This appears more clearly from his remarkable work, De Divisione Naturae, where he develops his system. The leading idea is the initial and final harmony of God and the universe, as unfolding itself under four aspects: 1) Natura creatrix non creata, i.e. God as the creative and uncreated beginning of all that exists; 2) Natura creatrix creata, i.e. the ideal world or the divine prototypes of all things; 3) Natura creata non creans, i.e. the created, but uncreative world of time and sense, as the reflex and actualization of the ideal world; 4) Natura nec creata nec creans, i.e. God as the end of all creation, which, after the defeat of all opposition, must return to him in an ἀποκατάστασις τῶν πάντων. “The first and the last form,” he says, “are one, and can be understood only of God, who is the beginning and the end of all things.”

The tendency of this speculative and mystical pantheism of Erigena was checked by the practical influence of the Christian theism which entered into his education and personal experience, so that we may say with a historian who is always just and charitable: “We are unwilling to doubt, that he poured out many a devout and earnest prayer to a redeeming God for his inward illumination, and that he diligently sought for it in the sacred Scripture, though his conceptual apprehension of the divine Being seems to exclude such a relation of man to God, as prayer presupposes.”700700    Neander, III. 462. The same may be said still more confidently of Schleiermacher, who leaned with his head to pantheism, but lovingly clung with his heart to Christ as his Lord and Saviour. He keenly felt the speculative difficulty of confining the absolute being to the limitations of personality (”omnis definitio est negatio“), and yet sincerely prayed to a personal God. We cannot pray to an abstraction, but only to a personal being that is able to hear and to answer. Nor is personality necessarily a limitation. There may be an absolute personality as well as an absolute intelligence and an absolute will.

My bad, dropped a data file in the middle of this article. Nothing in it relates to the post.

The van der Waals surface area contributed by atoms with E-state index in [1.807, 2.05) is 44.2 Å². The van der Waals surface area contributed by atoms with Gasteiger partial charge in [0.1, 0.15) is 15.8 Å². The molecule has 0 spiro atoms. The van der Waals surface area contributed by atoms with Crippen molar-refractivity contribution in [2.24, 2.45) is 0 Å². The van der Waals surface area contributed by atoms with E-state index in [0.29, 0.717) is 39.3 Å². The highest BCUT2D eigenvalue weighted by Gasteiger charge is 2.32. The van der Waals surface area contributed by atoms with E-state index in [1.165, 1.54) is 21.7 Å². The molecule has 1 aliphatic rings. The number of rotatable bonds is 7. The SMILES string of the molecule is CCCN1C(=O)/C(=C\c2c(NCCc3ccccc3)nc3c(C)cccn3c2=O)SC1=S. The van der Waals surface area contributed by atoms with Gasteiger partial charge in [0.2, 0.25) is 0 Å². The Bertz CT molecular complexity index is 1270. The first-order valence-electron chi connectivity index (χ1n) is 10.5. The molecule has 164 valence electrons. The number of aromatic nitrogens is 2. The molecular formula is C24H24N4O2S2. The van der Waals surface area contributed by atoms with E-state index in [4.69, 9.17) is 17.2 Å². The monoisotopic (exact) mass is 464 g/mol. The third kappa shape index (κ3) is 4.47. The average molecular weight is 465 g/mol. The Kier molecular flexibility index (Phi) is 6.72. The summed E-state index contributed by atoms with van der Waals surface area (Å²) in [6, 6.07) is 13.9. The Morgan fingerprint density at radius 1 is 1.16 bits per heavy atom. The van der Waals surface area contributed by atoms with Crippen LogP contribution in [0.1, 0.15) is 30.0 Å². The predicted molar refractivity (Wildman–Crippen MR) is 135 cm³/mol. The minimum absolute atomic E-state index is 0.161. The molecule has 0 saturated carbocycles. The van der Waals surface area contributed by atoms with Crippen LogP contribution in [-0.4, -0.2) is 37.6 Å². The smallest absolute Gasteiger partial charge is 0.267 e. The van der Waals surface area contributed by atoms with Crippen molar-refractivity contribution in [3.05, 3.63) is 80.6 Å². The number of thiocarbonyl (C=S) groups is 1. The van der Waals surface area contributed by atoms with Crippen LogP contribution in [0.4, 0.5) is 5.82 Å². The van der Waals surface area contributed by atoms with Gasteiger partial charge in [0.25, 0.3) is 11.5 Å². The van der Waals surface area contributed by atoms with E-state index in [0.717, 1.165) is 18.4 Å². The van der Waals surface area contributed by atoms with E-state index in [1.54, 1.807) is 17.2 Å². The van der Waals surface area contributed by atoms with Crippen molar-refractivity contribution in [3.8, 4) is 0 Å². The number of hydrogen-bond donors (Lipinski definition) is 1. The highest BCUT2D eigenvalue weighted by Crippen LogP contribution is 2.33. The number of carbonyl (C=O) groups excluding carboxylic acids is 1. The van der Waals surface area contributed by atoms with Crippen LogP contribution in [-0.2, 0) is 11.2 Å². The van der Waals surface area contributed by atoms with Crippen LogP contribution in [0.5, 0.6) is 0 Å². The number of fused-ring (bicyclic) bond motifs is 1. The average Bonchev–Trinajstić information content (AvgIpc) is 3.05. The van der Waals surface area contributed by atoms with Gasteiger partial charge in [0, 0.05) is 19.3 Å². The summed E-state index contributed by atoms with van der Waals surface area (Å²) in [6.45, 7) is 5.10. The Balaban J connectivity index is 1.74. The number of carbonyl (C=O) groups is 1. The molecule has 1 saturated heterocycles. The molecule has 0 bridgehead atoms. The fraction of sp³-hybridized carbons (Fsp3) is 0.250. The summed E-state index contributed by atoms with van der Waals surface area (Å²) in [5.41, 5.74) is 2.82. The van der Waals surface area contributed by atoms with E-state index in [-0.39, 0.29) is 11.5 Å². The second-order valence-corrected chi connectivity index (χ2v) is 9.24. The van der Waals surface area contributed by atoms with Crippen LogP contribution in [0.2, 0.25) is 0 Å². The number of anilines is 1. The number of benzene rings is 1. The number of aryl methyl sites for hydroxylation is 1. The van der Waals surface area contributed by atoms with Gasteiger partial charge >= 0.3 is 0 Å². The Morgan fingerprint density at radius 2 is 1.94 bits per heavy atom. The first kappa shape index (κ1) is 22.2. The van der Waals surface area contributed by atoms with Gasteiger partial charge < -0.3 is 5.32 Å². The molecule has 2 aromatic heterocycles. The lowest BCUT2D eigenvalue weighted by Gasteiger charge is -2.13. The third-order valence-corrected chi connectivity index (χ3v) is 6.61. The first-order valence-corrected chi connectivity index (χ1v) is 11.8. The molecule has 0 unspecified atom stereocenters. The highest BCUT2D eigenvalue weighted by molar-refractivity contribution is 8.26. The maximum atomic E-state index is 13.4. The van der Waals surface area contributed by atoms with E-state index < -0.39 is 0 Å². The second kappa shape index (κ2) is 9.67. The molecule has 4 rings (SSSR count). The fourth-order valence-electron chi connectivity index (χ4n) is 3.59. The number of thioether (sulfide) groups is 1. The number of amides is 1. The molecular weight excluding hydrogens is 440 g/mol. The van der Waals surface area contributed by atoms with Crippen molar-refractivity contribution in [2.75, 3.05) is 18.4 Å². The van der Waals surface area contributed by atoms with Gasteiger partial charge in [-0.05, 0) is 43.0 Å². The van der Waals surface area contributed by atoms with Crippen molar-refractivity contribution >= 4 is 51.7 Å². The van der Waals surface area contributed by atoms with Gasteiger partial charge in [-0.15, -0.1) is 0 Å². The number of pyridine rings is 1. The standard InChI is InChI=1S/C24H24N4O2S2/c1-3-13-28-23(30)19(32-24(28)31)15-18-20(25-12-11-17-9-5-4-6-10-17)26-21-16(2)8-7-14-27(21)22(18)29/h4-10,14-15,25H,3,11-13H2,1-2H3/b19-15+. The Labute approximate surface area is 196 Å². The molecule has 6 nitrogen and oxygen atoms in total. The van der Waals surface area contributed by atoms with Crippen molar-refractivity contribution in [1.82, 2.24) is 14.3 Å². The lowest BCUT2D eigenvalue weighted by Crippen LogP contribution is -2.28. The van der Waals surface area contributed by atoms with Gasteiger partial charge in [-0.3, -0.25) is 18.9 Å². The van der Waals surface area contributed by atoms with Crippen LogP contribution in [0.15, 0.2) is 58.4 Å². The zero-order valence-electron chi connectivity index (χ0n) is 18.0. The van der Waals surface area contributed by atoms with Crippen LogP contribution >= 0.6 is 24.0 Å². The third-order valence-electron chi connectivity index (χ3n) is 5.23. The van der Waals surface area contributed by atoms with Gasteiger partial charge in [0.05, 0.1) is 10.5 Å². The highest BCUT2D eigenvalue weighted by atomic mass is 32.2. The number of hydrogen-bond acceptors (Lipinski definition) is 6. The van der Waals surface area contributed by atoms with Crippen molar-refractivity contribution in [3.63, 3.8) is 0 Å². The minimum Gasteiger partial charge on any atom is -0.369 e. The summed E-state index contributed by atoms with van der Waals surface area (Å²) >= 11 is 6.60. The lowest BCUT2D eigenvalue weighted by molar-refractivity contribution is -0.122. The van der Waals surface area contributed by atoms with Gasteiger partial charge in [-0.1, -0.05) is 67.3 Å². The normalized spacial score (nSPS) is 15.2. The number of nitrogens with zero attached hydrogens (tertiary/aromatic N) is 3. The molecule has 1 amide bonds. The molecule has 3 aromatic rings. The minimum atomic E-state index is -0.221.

Hincmar had reason to disown such a dangerous champion, and complained of the Scotch “porridge.”701701    “Pultes Scotorum.” John Scotus was violently assailed by Archbishop Wenilo of Sens, who denounced nineteen propositions of his book (which consists of nineteen chapters) as heretical, and by Bishop Prudentius, who increased the number to seventy-seven. He was charged with Pelagianism and Origenism, and censured for substituting philosophy for theology, and sophistical subtleties for sound arguments from Scripture and tradition. Remigius thought him insane. Florus Magister likewise wrote against him, and rejected as blasphemous the doctrine that sin and evil were nonentities, and therefore could not be the subjects of divine foreknowledge and foreordination. The Synod of Valence (855) rejected his nineteen syllogisms as absurdities, and his whole book as a “commentum diaboli potius quam argumentum fidei.” His most important work, which gives his whole system, was also condemned by a provincial Synod of Sens, and afterwards by Pope Honorius III. in 1225, who characterized it as a book “teeming with the vermin of heretical depravity,” and ordered all copies to be burned. But, fortunately, a few copies survived for the study of later ages.